StyleForum is mostly about photographs, and our discussions about those photographs. Sometimes they're product shots; other times they're "fit pics." Either way, we're talking about pictures.
On the MC side of the board, we can often get too obsessed with certain details of a fit, such as whether there's a crease along one side of the leg, and miss the bigger picture, such as whether a man looks elegant in his suit. Perhaps this is because we only view things as two dimensional, flat representations, and we don't get a chance to see how a man looks as he moves around in his clothes.
So I thought I'd start a thread dedicated to just videos. Please post clips of well dressed, classically styled men.
I'm a fan of Akira Kurosawa's films and the roles Toshiro Mifune played in them. And while the Mifune-Kurosawa team is best known for their samurai films, their movies exploring post-war Japan are equally great and gets Mifune out of his robes and into a suit. One of my favorite Mifune performances is "High and Low", where Mifune plays a successful, self-made businessman. While one of the most pivotal scenes in the movie actually features him in a bathrobe, his styles throughout the film range from casual to dressed in a suit with French cuffs. Throughout the film, however, he retains a powerful presence that is commanding yet polished.
Another favorite Kurosawa film of mine is "Ikiru". While not a film staring Mifune, it takes place in the setting of the Japanese government bureaucracy, showing a great many pencil-pushing cogs in their daily suit and tie. (I'm vastly underselling the movie here, and encourage you to read Ebert's review.) This particularly humorous scene shows a great many styles as some citizens attempt to navigate the bureaucracy:
I wish there were more clips to share, but it seems like some copyright holders are really determined to take down a lot of these clips.
I'm a fan of the 1946 Christmas classic "It's a Wonderful Life". Every year I still seem to get something new from it, noticing a detail in a scene or start to pay attention to background actors and characters a bit more. But in regards to style of decades past, it's a treasure trove of men's clothing you don't see very often. Perhaps easily noticeable is Old Man Potter's wing collar shirt, but in this scene you'll notice a detail on George Bailey's suit that you might not have picked up -- especially if you're a purist and insist upon watching the movie as it was filmed in black and white -- a black armband on his left bicep.
For those who might not know, black armbands were worn as a symbol of mourning. This particular scene takes places after George's father has died, hence the armband. For those more curious on mourning wear for men as I was, here's what Emily Post says about the topic:
The necessity of business and affairs which has made withdrawal into seclusion impossible, has also made it customary for the majority of men to go into mourning by the simple expedient of putting a black band on their hat or on the left sleeve of their usual clothes and wearing only white instead of colored linen.
A man never under any circumstances wears crepe. The band on his hat is of very fine cloth and varies in width according to the degree of mourning from two and a half inches to within half an inch of the top of a high hat. On other hats the width is fixed at about two and a half or three inches. The sleeve band, from three and a half to four and a half inches in width, is of dull broadcloth on overcoats or winter clothing, and of serge on summer clothes. The sleeve band of mourning is sensible for many reasons, the first being that of economy. Men’s clothes do not come successfully from the encounter with dye vats, nor lend themselves to “alterations,” and an entire new wardrobe is an unwarranted burden to most.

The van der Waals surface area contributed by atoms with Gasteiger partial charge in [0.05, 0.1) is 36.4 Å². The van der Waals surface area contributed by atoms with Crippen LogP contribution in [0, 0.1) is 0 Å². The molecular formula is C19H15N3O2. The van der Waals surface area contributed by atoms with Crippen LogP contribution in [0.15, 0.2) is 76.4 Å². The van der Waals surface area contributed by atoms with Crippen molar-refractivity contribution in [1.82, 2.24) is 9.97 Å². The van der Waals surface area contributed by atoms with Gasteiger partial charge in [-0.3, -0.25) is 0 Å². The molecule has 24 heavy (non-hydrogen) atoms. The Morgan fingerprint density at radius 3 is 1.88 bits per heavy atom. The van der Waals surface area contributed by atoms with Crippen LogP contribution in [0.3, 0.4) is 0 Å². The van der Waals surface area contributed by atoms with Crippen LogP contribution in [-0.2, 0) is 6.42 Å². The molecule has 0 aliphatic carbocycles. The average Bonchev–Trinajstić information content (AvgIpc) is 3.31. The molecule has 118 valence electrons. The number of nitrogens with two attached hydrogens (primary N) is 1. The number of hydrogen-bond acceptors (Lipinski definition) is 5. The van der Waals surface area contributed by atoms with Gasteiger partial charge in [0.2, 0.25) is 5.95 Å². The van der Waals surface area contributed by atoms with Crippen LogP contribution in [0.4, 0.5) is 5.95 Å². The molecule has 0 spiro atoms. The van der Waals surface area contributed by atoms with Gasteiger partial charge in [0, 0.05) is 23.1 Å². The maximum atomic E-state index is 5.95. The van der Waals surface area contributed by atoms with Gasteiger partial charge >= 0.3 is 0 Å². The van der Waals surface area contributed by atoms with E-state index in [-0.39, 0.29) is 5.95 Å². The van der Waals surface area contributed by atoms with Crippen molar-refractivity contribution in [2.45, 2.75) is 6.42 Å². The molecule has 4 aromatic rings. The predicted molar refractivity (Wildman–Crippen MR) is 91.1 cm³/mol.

Except for the one black suit bought for the funeral and kept for Sunday church, or other special occasion, only wealthy men or widowers go to the very considerable expense of getting a new wardrobe. Widowers—especially if they are elderly—always go into black (which includes very dark gray mixtures) with a deep black band on the hat, and of course, black ties and socks and shoes and gloves.
When it comes to fashion trends spawned from popular film, "Raiders of the Lost Ark" is best known for a renewed interest in the fedora thanks to Harrison Ford's treasure-hunting character. And it's not surprising that lots of young boys (and men) wanted that iconic hat, associating it with adventure and looking cool.
But Indiana Jones has dual lives as we come to find out at the beginning of the film when we see him in a tweed suit teaching archeology as a professor. It's obvious the filmmakers are using costume as a way to show these opposing sides: no hat, glasses, a necktie, a three-piece suit, clean shaven. Indiana Jones isn't just a guy who hits Nazis and dodges poison darts, but he's a huge nerd, too! Well, the kind of nerd the ladies still swoon after anyhow. (Sorry for the Italian sound, but it's the cleanist video on YouTube that hasn't been yanked down.)
And while we're on the topic of love, here's a bonus clip from the "Young Indiana Jones" miniseries where a young Indy has dinner with Adler, Freud and Jung -- who are all wearing dinner suits -- as he asks them about the topic of -- what else? -- love:
Here's Fred Astaire dancing in his 6x1 double breasted suit. Note the interesting choice to pair his black loafers with a rain coat, and match his light blue socks, tie, and socks together. The jacket is also conspicuously short, but seems to work well here.